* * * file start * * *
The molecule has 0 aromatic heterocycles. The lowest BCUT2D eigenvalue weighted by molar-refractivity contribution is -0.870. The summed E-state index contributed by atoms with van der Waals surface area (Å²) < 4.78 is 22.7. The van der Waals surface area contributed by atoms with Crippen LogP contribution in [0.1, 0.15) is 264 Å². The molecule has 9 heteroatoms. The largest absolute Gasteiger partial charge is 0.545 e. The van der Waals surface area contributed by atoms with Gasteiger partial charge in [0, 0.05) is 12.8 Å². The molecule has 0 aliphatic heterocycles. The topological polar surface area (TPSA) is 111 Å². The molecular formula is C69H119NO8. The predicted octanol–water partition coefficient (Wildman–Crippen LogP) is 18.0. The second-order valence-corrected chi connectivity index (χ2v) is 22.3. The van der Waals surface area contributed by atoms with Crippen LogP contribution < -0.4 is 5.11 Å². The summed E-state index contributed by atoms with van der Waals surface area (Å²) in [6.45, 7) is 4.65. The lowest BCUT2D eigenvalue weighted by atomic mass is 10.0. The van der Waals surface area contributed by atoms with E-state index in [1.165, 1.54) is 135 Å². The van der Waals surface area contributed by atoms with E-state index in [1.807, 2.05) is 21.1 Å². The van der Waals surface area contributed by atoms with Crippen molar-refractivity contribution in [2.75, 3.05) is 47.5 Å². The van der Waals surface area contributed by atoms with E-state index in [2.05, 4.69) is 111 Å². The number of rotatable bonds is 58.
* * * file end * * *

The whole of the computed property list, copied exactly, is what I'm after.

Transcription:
The molecule has 0 aromatic heterocycles. The lowest BCUT2D eigenvalue weighted by molar-refractivity contribution is -0.870. The summed E-state index contributed by atoms with van der Waals surface area (Å²) < 4.78 is 22.7. The van der Waals surface area contributed by atoms with Crippen LogP contribution in [0.1, 0.15) is 264 Å². The molecule has 9 heteroatoms. The largest absolute Gasteiger partial charge is 0.545 e. The van der Waals surface area contributed by atoms with Gasteiger partial charge in [0, 0.05) is 12.8 Å². The molecule has 0 aliphatic heterocycles. The topological polar surface area (TPSA) is 111 Å². The molecular formula is C69H119NO8. The predicted octanol–water partition coefficient (Wildman–Crippen LogP) is 18.0. The second-order valence-corrected chi connectivity index (χ2v) is 22.3. The van der Waals surface area contributed by atoms with Crippen LogP contribution < -0.4 is 5.11 Å². The summed E-state index contributed by atoms with van der Waals surface area (Å²) in [6.45, 7) is 4.65. The lowest BCUT2D eigenvalue weighted by atomic mass is 10.0. The van der Waals surface area contributed by atoms with E-state index in [1.165, 1.54) is 135 Å². The van der Waals surface area contributed by atoms with E-state index in [1.807, 2.05) is 21.1 Å². The van der Waals surface area contributed by atoms with Crippen molar-refractivity contribution in [2.75, 3.05) is 47.5 Å². The van der Waals surface area contributed by atoms with E-state index in [2.05, 4.69) is 111 Å². The number of rotatable bonds is 58.